The city of Puno is a relatively small one, with the Islas Uros being its main attraction. However, if you’re making the long journey to Puno, the Islas Uros don’t have to be your only stop. Taquile Island is located about 45 kilometers off the shore of Puno. (About a 2-hour boat ride.) There are just over 2,000 people living on the island, and it is quite beautiful!
Over 10 years ago, the island was even proclaimed “Masterpieces of the Oral and Intangible Heritage of Humanity” by UNESCO. (If you’re interested in learning more about what exactly that means, click here.)
If you’ve been following my Peru posts, you’ll know that I wasn’t particularly impressed with Puno or the Islas Uros. (Click here if you missed that post.) This was more because we had a very limited amount of time in Peru, and getting to Puno took quite a lot of precious time.
But, if you’re journey allows for more time, and you’re heading to Puno, Taquile Island is a really lovely way to spend a half of a day. The views from the island are beautiful and reminded me a lot of hiking in Australia. This is was not just because of the beautiful views, but also because the island has eucalyptus growing on it (it’s not native, though). It was a nice little trip down memory lane for me! Haha.
Be prepared for some hiking, though! After you get off the boat you’ll have to hike uphill for about a half hour. Which, wouldn’t be so bad, but the altitude is really hard on someone who isn’t used to it. So, be sure to take it slow.
We were with a group for this portion of the trip, which also included a lunch of quinoa soup and either trout or an omelet. The lunch was very good, and our guide explained the inner workings of the island while we ate. Some of the local children also performed a dance during lunch and took a few folks from our group onto the dance floor with them. My husband was one of them, haha. (He’s the one with the hat and green coat if you’re new here.)
After lunch, we were taken to the main square, which doesn’t have a lot going on. However, Taquile Island is regarded as having some of the highest quality handicrafts in Peru. I didn’t know this until after I left the island. (I was pretty turned off from buying anything after my experience on the floating islands.) However, this probably should’ve been one place where I bought some handwoven goods! But, oh well!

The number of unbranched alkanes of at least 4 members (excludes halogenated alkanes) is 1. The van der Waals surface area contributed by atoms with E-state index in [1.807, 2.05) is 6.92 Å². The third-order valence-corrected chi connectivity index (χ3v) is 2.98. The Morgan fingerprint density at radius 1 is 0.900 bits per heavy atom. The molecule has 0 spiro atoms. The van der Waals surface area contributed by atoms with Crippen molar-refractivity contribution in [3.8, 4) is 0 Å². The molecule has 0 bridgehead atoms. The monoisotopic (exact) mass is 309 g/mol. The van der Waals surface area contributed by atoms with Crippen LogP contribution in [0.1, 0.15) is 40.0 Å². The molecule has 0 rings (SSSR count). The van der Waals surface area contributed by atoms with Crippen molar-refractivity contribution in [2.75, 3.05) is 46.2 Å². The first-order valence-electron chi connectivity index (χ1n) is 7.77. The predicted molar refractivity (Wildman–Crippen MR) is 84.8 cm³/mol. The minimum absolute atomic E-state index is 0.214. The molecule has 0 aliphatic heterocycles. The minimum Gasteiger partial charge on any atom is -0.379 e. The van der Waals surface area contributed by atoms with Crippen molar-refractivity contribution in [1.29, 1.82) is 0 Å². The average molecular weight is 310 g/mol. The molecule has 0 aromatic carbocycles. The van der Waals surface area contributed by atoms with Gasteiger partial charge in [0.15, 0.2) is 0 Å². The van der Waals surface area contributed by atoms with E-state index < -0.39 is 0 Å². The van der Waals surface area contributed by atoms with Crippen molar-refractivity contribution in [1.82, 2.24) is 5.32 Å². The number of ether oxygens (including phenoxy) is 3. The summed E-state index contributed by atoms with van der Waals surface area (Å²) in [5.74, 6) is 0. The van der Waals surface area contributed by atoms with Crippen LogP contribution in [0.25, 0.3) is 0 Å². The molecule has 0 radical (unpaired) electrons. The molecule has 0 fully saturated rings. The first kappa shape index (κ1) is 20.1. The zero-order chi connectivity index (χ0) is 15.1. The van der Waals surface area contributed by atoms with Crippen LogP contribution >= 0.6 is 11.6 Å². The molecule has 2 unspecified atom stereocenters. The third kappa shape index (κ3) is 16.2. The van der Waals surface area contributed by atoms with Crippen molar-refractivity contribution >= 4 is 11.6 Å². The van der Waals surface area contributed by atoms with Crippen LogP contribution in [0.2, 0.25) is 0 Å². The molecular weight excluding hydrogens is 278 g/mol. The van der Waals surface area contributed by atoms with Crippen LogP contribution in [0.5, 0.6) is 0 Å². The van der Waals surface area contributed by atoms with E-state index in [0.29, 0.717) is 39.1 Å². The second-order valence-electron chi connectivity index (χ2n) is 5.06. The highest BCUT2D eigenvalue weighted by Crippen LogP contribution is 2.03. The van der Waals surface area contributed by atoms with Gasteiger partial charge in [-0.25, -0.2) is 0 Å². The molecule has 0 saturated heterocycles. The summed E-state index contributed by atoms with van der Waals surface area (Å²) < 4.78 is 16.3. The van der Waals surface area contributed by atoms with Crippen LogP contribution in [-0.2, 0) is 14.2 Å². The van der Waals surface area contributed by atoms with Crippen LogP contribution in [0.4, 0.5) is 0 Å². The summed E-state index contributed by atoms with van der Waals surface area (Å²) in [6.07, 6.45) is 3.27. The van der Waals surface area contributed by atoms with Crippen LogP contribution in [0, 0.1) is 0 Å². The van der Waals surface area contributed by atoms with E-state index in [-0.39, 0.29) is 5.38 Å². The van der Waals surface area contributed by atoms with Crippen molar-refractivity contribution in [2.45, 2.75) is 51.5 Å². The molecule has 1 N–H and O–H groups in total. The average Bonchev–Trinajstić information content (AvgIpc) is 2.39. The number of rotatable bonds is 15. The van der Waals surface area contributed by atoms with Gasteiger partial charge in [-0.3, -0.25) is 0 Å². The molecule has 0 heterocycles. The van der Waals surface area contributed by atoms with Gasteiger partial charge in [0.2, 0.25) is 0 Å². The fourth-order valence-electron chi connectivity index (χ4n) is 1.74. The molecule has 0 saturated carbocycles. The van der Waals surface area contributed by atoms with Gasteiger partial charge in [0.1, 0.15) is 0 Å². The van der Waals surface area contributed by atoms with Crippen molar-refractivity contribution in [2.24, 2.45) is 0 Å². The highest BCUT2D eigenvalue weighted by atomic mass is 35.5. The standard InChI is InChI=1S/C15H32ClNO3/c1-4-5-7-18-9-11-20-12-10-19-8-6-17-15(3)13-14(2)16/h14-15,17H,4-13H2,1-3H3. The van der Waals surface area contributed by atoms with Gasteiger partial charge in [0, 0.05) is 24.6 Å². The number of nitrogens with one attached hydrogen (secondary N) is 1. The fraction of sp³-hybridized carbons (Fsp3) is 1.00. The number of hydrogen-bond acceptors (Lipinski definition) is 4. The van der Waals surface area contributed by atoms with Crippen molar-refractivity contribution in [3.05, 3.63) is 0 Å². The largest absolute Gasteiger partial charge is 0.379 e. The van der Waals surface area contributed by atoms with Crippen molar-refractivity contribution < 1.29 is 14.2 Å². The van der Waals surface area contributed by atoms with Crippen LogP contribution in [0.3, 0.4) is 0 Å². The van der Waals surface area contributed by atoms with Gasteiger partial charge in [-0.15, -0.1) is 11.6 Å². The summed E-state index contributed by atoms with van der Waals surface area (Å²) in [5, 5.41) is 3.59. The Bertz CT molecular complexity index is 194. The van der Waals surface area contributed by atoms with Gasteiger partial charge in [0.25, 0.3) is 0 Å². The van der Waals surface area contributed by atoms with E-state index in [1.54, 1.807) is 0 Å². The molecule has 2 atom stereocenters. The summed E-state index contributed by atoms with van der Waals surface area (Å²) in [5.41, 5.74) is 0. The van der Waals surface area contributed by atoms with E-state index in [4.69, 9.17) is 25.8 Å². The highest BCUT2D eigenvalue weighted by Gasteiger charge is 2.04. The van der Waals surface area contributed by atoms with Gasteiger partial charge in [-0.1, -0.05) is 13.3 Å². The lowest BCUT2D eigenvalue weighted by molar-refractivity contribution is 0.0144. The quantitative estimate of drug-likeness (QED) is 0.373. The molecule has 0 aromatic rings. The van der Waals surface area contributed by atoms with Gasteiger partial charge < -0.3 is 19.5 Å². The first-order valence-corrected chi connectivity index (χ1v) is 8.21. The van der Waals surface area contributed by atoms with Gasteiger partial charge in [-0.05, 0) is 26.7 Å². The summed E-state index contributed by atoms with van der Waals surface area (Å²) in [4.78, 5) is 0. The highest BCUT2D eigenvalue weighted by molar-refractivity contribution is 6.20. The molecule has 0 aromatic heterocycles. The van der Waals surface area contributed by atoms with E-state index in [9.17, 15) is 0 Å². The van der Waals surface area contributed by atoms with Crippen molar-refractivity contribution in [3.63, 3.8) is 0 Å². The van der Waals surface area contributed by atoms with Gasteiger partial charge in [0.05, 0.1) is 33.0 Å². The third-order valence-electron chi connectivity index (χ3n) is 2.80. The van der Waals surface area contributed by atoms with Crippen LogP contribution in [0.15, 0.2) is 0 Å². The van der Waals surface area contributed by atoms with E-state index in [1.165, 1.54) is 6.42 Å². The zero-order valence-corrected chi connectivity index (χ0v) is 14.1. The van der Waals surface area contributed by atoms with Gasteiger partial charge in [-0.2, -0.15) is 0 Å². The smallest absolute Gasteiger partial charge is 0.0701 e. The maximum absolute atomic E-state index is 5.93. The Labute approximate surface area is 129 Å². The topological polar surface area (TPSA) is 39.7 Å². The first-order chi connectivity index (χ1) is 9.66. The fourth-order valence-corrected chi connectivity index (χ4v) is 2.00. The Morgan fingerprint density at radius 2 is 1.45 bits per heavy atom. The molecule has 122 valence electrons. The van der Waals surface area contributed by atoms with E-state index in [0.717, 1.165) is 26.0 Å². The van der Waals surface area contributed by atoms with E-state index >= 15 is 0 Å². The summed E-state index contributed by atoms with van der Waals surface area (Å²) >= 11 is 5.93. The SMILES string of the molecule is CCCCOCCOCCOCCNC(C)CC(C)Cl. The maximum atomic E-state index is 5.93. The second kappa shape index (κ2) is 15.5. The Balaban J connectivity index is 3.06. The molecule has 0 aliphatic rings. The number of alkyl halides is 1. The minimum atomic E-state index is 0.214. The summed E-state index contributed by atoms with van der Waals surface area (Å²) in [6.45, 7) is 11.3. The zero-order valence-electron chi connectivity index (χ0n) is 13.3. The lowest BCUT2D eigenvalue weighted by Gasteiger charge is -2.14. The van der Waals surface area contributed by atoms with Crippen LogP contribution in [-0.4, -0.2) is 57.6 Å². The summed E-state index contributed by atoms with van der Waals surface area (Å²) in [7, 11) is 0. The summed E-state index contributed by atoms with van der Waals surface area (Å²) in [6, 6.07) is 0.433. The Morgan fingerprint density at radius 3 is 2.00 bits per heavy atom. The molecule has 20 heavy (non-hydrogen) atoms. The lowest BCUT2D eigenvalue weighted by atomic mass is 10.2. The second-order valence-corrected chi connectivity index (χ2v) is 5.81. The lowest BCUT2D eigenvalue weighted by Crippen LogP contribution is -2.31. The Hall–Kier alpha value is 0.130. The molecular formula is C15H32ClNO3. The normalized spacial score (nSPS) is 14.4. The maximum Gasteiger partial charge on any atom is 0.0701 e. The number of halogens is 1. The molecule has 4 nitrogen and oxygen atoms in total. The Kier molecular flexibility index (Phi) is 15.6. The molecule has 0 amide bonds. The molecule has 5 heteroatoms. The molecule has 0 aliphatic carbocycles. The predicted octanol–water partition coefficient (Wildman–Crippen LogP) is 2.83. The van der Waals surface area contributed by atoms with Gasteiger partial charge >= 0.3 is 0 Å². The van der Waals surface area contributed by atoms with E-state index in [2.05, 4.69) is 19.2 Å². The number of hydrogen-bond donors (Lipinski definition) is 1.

As with the Islas Uros, I still had the sense I was being “sold an experience” here. Not, as much as the Islas Uros, though. The island was beautiful and peaceful and the people very friendly and there weren’t very many tourists. However, we kept getting told over and over about how the people on the island were basically untouched by the outside world…which, obviously isn’t true as tourists have been coming here since the 70s. And most homes had electricity, thanks to solar power. Most homes also had a Dish Network dish on the top of them, and I could see hoses running from many homes (so, there’s running water). While it’s apparent the island is remote, and the people are still maintaining their culture, take some the tour itself with a grain of salt.
*Side note, for an interesting experience you can even arrange to spend the night on the island with a family. I have heard this is a very good experience!
Photos of Puno & Our Hotel
I wish we had spent the night on Taquile Island. However, we spent the night at the Sonesta in Puno. I was very pleased with this hotel. Sonesta recently bought this hotel and is working hard on renovating it and making sure your stay is top notch. While the rooms are a bit dated (although I get the feeling they will be renovated soon), it was still clean and comfortable. The views were wonderful as well.
But the best part of this hotel is that they have wild guinea pigs running around it! I guess wild llamas also can be seen at times too.
You are a bit of a ways away from the city, though. Cabs are fairly inexpensive, though. (About 6 soles to get to the main square.) FYI – in Peru, negotiate the price of your cab ride with the driver right away! 6 soles is the average price to get to the square. So, confirm what the price of your ride will be before getting there. If you get to your destination, the cab driver could demand 100 soles. There isn’t a meter running.
What are your thoughts on Taquile Island? And who else would be as crazy excited as me to see a wild guinea pig? Haha. Let me know in the comments!
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